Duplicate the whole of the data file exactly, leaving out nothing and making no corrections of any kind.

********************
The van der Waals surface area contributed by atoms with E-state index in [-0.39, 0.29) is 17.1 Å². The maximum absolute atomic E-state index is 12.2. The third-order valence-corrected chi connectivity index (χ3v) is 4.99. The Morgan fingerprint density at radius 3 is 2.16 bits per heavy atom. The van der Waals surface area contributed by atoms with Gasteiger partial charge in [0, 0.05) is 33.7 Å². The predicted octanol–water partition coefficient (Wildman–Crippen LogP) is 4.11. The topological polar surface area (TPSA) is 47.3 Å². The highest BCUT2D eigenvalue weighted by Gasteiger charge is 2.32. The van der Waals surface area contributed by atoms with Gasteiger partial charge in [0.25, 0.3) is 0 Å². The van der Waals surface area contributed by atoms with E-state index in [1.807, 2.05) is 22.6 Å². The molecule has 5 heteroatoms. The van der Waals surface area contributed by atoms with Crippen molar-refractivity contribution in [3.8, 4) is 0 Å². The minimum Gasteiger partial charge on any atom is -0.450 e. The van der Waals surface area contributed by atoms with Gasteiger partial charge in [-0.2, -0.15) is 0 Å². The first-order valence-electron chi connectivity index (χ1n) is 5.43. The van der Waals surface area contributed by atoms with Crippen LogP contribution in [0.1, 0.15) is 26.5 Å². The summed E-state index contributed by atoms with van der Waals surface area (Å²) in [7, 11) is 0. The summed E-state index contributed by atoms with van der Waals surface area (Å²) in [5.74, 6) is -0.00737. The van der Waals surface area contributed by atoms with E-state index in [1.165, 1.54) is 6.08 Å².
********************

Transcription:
The van der Waals surface area contributed by atoms with E-state index in [-0.39, 0.29) is 17.1 Å². The maximum absolute atomic E-state index is 12.2. The third-order valence-corrected chi connectivity index (χ3v) is 4.99. The Morgan fingerprint density at radius 3 is 2.16 bits per heavy atom. The van der Waals surface area contributed by atoms with Gasteiger partial charge in [0, 0.05) is 33.7 Å². The predicted octanol–water partition coefficient (Wildman–Crippen LogP) is 4.11. The topological polar surface area (TPSA) is 47.3 Å². The highest BCUT2D eigenvalue weighted by Gasteiger charge is 2.32. The van der Waals surface area contributed by atoms with Gasteiger partial charge in [0.25, 0.3) is 0 Å². The van der Waals surface area contributed by atoms with E-state index in [1.807, 2.05) is 22.6 Å². The molecule has 5 heteroatoms. The van der Waals surface area contributed by atoms with Crippen molar-refractivity contribution in [3.8, 4) is 0 Å². The minimum Gasteiger partial charge on any atom is -0.450 e. The van der Waals surface area contributed by atoms with Gasteiger partial charge in [-0.2, -0.15) is 0 Å². The first-order valence-electron chi connectivity index (χ1n) is 5.43. The van der Waals surface area contributed by atoms with Crippen LogP contribution in [0.1, 0.15) is 26.5 Å². The summed E-state index contributed by atoms with van der Waals surface area (Å²) in [7, 11) is 0. The summed E-state index contributed by atoms with van der Waals surface area (Å²) in [5.74, 6) is -0.00737. The van der Waals surface area contributed by atoms with E-state index in [1.165, 1.54) is 6.08 Å².